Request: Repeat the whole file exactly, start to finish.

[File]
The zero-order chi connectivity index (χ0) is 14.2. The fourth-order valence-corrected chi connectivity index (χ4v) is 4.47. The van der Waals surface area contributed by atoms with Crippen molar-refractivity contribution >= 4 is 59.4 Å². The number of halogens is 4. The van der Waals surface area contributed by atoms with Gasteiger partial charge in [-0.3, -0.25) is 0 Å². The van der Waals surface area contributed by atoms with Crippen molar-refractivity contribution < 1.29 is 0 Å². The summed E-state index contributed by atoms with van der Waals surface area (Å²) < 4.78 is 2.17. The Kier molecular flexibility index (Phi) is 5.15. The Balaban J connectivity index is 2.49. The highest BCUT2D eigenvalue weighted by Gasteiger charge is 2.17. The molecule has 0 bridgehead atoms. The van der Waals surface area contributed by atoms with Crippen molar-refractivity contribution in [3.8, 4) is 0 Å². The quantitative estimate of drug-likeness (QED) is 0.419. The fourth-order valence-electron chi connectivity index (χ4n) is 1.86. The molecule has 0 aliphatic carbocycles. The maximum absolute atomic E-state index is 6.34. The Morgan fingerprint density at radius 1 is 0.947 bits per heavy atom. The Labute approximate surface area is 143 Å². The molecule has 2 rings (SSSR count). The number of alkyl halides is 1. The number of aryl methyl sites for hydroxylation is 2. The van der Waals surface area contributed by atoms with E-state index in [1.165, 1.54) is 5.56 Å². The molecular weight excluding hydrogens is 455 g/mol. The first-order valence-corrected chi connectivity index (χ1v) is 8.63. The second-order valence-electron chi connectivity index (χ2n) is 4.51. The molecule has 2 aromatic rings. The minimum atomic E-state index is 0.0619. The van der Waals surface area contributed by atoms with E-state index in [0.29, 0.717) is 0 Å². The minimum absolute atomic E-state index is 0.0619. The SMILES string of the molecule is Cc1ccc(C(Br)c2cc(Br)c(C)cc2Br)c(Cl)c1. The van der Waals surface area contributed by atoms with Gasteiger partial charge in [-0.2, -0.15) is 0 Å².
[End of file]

The zero-order chi connectivity index (χ0) is 14.2. The fourth-order valence-corrected chi connectivity index (χ4v) is 4.47. The van der Waals surface area contributed by atoms with Crippen molar-refractivity contribution >= 4 is 59.4 Å². The number of halogens is 4. The van der Waals surface area contributed by atoms with Gasteiger partial charge in [-0.3, -0.25) is 0 Å². The van der Waals surface area contributed by atoms with Crippen molar-refractivity contribution < 1.29 is 0 Å². The summed E-state index contributed by atoms with van der Waals surface area (Å²) < 4.78 is 2.17. The Kier molecular flexibility index (Phi) is 5.15. The Balaban J connectivity index is 2.49. The highest BCUT2D eigenvalue weighted by Gasteiger charge is 2.17. The molecule has 0 bridgehead atoms. The van der Waals surface area contributed by atoms with Crippen molar-refractivity contribution in [3.8, 4) is 0 Å². The quantitative estimate of drug-likeness (QED) is 0.419. The fourth-order valence-electron chi connectivity index (χ4n) is 1.86. The molecule has 0 aliphatic carbocycles. The maximum absolute atomic E-state index is 6.34. The Morgan fingerprint density at radius 1 is 0.947 bits per heavy atom. The Labute approximate surface area is 143 Å². The molecule has 2 rings (SSSR count). The number of alkyl halides is 1. The number of aryl methyl sites for hydroxylation is 2. The van der Waals surface area contributed by atoms with E-state index in [1.165, 1.54) is 5.56 Å². The molecular weight excluding hydrogens is 455 g/mol. The first-order valence-corrected chi connectivity index (χ1v) is 8.63. The second-order valence-electron chi connectivity index (χ2n) is 4.51. The molecule has 2 aromatic rings. The minimum atomic E-state index is 0.0619. The van der Waals surface area contributed by atoms with E-state index in [0.29, 0.717) is 0 Å². The minimum absolute atomic E-state index is 0.0619. The SMILES string of the molecule is Cc1ccc(C(Br)c2cc(Br)c(C)cc2Br)c(Cl)c1. The van der Waals surface area contributed by atoms with Gasteiger partial charge in [-0.2, -0.15) is 0 Å².